James Webb Space Telescope Snaps Spectacular New Photos of the Tarantula Nebula

The stellar nursery, located 161,000 light-years away, offers insights into a period of intense star formation in the early universe

Tarantula Nebula
James Webb Space Telescope's mosaic image of the Tarantula Nebula Courtesy of NASA, ESA, CSA, STScI, Webb ERO Production Team

Humans have been gazing up at the stars twinkling in the dark night sky for thousands of years. But despite the long history of pondering these bright celestial bodies, there’s still a lot astronomers don’t know about how and why stars form.

A big reason why the star formation process has long remained shrouded in mystery is the lack of clear photos of regions of the universe where stars are born. But with its high-tech cameras and other sophisticated instruments, the James Webb Space Telescope is adding new chapters to the “stellar creation story,” according to a release from NASA.

The telescope’s latest achievement is a detailed mosaic image of the Tarantula Nebula, also known as 30 Doradus, a dazzling star-forming region some 161,000 light-years away from Earth in the Large Magellanic Cloud galaxy. Home to the most massive, hottest known stars in the universe, the Tarantula Nebula is one of the most intriguing “stellar nurseries” around, per NASA.

The nebula gets its creepy-crawly name from past telescope images, which showed dusty filaments that looked like hairy spider legs. In the new, crisper Webb image, which spans 340 light-years across, the nebula looks decidedly less spider-like—but astronomers are still thrilled with the photo. That’s because Webb captured thousands of previously unseen young stars that, when viewed through other telescopes, were always obscured by cosmic dust. The Webb photo also shows far-off background galaxies and offers a detailed look at the distribution of the nebula’s dust and gas.

Astronomers have long been interested in the Tarantula Nebula because it mimics what was happening during the so-called “cosmic noon,” a period of rapid star formation in the early universe.

Today, the Tarantula has a chemical composition that’s similar to the large star-forming regions of that period. And, because it’s relatively close to Earth compared to other nebulae, astronomers can study the Tarantula to get a better idea of what was happening during “the universe’s most active time,” writes New Scientist’s Leah Crane.

By contrast, the star-forming areas of the Milky Way do not have similar chemical compositions as nebulae during the cosmic noon and are not producing stars at the same quick pace as the Tarantula Nebula.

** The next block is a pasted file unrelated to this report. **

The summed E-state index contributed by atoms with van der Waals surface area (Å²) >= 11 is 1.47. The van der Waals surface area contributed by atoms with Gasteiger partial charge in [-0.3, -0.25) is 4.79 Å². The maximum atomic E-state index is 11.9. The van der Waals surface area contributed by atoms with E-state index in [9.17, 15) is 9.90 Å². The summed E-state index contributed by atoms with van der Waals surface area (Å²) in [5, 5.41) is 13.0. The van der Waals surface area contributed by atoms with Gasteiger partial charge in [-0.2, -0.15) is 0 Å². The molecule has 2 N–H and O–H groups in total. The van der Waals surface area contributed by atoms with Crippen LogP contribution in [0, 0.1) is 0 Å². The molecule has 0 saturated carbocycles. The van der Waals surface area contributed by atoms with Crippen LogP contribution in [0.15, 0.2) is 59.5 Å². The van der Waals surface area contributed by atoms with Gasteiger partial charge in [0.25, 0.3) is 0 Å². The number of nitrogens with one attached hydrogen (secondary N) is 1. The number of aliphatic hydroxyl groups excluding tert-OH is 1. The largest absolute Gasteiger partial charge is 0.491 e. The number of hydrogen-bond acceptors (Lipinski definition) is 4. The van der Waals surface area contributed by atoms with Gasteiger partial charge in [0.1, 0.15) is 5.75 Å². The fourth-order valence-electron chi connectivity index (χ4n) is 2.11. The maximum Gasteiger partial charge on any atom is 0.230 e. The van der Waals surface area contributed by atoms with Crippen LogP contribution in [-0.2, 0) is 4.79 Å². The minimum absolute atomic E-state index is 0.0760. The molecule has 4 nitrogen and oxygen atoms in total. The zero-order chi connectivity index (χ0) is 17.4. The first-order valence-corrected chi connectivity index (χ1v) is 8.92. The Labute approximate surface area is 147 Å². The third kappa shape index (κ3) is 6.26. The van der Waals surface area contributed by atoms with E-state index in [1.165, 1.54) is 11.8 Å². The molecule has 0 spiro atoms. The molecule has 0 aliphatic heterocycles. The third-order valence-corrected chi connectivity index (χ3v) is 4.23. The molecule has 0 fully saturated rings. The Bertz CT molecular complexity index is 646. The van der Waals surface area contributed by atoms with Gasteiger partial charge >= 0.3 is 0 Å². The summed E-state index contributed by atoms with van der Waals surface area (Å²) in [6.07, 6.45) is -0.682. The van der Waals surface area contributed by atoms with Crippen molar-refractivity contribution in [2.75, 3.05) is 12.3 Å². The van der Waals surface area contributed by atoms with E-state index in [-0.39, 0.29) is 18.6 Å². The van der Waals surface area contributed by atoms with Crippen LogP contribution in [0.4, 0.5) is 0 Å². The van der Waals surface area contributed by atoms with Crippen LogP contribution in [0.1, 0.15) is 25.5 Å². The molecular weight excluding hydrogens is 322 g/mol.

“Webb will provide astronomers the opportunity to compare and contrast observations of star formation in the Tarantula Nebula with the telescope’s deep observations of distant galaxies from the actual era of cosmic noon,” per NASA.

To get these new captures of the Tarantula Nebula, astronomers pointed three of the telescope’s high-resolution infrared cameras toward it. The Near-Infrared Camera (NIRCam) shows the Tarantula’s hollow center cavity, created by the “blistering radiation” and stellar winds emanating from massive, young, pale-blue stars, per NASA.

Moving out from the nebula’s center, the camera captured pillars brimming with very young protostars. The telescope’s Near-Infrared Spectrograph (NIRSpec) actually captured a protostar in the process of becoming a full-fledged star. Astronomers had suspected that the star was older, but Webb showed that it was much younger than they’d previously thought.

Without Webb’s instruments, “this episode of star formation-in-action could not have been revealed,” per NASA.

MIRI view
The telescope's Mid-Infrared Instrument (MIRI) image of the nebula Courtesy of NASA, ESA, CSA, STScI, Webb ERO Production Team

Meanwhile, Webb’s Mid-infrared Instrument (MIRI) turned its attention toward the nebula and captured its longer infrared wavelengths of light. This second view of the Tarantula shows its glowing gas and dust clouds, illuminated by the blue and purple hues of abundant hydrocarbons.

The Webb telescope launched in December 2021 and is already helping astronomers understand the universe more deeply. As it sends back stunning images of galaxies, new views of Jupiter and troves of other important data, Webb is picking up where its predecessor, the 32-year-old Hubble Space Telescope, falls short. The new high-tech, collaboratively built telescope represents “the whole force of human creativity,” as Webb's program scientist, Eric Smith, told Smithsonian magazine’s Shi En Kim last year.